In FIG. 2, a second pair of electrodes 21 and 22, placed dorsally and ventrally, are added to the arrangement of FIG. 1, with leads 23 and 24 connected to a pulse generator and controller (not shown) arranged to supply pulses, as shown in FIG. 2a, in sequence to the lateral pair of electrodes 10, 11 and to the dorsal-ventral pair 21, 22. The presence of the second pair of electrodes does not significantly alter the current distribution from the first pair, so long as the electrodes are relatively small with respect to the epicardial circumference, and so long as the two pairs of electrodes are isolated from each other during current flow. For this purpose, the distance between the adjacent edges of adjacent electrodes should not be smaller than the shorter of the distances between electrode pairs. As shown in FIG. 2, the current in the second pulse concentrates in the areas of low current density during the first pulse, with the result that the ventricular tissues are much more effectively treated, in particular the critically important left ventricle. Thus, the use of two pairs of electrodes implanted in spaced relationship permits the use of smaller electrodes, lower voltage and current, and lower total energy, which can be delivered by a smaller pulse generator, with less hazard of damage to the tissues adjacent the electrodes. For these reasons, the invention is safer and more effective than the prior art.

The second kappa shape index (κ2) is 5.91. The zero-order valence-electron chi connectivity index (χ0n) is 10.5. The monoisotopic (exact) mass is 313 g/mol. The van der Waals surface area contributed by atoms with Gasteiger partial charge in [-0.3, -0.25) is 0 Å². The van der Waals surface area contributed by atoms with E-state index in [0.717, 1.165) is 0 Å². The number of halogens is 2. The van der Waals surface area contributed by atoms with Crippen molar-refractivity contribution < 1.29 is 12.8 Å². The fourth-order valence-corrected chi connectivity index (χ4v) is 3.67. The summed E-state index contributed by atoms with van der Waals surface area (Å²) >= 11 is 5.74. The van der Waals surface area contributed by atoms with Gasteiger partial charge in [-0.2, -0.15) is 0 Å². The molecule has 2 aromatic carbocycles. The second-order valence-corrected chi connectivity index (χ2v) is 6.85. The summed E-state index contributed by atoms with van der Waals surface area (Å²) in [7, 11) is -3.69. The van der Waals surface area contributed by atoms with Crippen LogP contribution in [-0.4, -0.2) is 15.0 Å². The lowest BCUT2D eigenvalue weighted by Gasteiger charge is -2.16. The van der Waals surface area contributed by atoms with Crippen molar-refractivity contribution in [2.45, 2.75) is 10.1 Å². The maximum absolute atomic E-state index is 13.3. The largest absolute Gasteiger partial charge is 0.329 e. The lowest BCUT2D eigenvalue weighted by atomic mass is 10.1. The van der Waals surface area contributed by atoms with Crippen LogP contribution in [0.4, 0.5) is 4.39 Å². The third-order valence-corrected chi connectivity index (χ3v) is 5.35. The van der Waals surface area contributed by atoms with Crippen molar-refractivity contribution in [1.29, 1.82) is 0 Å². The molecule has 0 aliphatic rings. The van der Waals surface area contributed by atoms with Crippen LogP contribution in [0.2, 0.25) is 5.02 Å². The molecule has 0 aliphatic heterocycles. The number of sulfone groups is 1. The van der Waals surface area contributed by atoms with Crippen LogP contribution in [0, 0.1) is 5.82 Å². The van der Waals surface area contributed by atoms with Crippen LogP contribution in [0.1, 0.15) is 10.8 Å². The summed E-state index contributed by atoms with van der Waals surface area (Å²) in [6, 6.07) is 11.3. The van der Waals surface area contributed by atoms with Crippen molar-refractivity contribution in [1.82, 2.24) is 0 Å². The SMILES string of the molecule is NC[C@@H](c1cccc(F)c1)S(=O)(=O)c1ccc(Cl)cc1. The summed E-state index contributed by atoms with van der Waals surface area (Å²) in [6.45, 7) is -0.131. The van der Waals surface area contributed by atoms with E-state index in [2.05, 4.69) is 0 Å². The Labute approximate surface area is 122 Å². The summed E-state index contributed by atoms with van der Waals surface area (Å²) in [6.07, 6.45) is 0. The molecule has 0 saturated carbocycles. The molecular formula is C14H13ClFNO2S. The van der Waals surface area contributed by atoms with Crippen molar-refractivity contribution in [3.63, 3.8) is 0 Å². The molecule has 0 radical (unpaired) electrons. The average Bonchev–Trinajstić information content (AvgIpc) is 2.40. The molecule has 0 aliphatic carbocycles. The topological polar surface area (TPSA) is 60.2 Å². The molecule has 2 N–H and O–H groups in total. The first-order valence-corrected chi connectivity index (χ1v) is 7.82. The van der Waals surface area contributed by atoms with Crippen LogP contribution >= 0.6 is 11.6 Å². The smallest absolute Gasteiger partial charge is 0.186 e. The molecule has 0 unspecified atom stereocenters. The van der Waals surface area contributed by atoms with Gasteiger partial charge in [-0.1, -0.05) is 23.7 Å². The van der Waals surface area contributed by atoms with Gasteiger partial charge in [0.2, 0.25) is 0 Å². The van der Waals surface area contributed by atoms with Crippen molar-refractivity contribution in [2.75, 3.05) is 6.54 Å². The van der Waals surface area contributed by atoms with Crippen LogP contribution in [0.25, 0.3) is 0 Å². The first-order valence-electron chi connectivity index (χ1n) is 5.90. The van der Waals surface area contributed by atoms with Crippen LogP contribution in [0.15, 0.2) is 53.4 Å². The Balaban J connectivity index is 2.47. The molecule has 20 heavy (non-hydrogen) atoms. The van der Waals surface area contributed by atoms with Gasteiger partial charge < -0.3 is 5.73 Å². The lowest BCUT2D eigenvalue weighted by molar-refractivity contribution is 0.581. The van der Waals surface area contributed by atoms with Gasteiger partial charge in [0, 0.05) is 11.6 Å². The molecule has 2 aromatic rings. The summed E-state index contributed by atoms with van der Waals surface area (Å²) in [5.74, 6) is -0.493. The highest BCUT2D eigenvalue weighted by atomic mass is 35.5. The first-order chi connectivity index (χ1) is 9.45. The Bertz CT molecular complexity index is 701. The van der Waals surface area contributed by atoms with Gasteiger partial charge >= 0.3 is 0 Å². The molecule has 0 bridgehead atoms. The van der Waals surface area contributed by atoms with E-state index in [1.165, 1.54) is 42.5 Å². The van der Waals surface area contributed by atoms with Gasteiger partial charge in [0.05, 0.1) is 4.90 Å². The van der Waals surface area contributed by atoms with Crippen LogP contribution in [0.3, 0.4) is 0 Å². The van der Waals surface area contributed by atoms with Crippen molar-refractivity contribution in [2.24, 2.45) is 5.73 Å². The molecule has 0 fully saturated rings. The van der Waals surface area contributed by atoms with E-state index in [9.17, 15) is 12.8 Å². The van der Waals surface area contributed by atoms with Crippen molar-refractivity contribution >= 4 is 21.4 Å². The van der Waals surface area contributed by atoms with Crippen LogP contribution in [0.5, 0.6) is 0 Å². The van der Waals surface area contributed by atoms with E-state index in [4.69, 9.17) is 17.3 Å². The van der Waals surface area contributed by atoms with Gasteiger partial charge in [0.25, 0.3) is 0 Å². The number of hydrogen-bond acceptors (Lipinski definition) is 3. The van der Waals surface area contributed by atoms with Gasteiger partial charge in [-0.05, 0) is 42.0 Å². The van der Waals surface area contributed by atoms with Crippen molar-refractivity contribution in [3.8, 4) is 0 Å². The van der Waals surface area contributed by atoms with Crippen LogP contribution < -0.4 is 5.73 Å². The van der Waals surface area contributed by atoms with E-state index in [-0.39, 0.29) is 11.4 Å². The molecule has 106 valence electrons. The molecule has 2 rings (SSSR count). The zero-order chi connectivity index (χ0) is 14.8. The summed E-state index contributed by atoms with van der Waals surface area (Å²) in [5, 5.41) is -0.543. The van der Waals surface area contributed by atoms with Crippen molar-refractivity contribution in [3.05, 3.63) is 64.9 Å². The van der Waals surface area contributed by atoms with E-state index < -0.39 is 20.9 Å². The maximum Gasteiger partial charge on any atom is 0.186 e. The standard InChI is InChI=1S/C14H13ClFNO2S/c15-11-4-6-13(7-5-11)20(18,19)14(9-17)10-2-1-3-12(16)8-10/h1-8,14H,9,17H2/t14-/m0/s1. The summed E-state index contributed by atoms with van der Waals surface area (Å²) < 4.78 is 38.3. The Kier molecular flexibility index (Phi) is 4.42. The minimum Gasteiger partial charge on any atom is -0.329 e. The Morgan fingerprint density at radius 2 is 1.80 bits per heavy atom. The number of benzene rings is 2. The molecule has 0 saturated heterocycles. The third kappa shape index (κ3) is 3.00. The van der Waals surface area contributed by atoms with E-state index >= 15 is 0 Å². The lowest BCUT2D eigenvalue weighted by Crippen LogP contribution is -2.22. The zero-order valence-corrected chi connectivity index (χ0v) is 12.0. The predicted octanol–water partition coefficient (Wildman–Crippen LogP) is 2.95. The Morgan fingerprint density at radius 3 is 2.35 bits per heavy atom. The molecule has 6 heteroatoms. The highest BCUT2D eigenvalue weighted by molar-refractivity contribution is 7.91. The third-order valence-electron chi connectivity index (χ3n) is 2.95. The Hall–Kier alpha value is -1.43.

In the embodiment illustrated in FIG. 2, our invention will employ two sets of opposed electrodes, one pair disposed laterally upon the epicardium and the other pair disposed ventrally-dorsally, each electrode being orthogonal to the adjacent electrodes. In principle, three or more electrodes can be used, if desired, spaced more or less evenly around the epicardium and pulsed sequentially, subject only to the limitation that they must not be so close together as to divert the current flow away from the ventricular tissues. In fact, some electrodes can be inside the heart and others can be outside the heart. (See, for example, the arrangement shown in FIG. 3a.) For the typical fibrillation or tachycardia patient, however, we do not look upon such additional electrodes as either necessary or desirable, considering the additional surgery involved in installing them.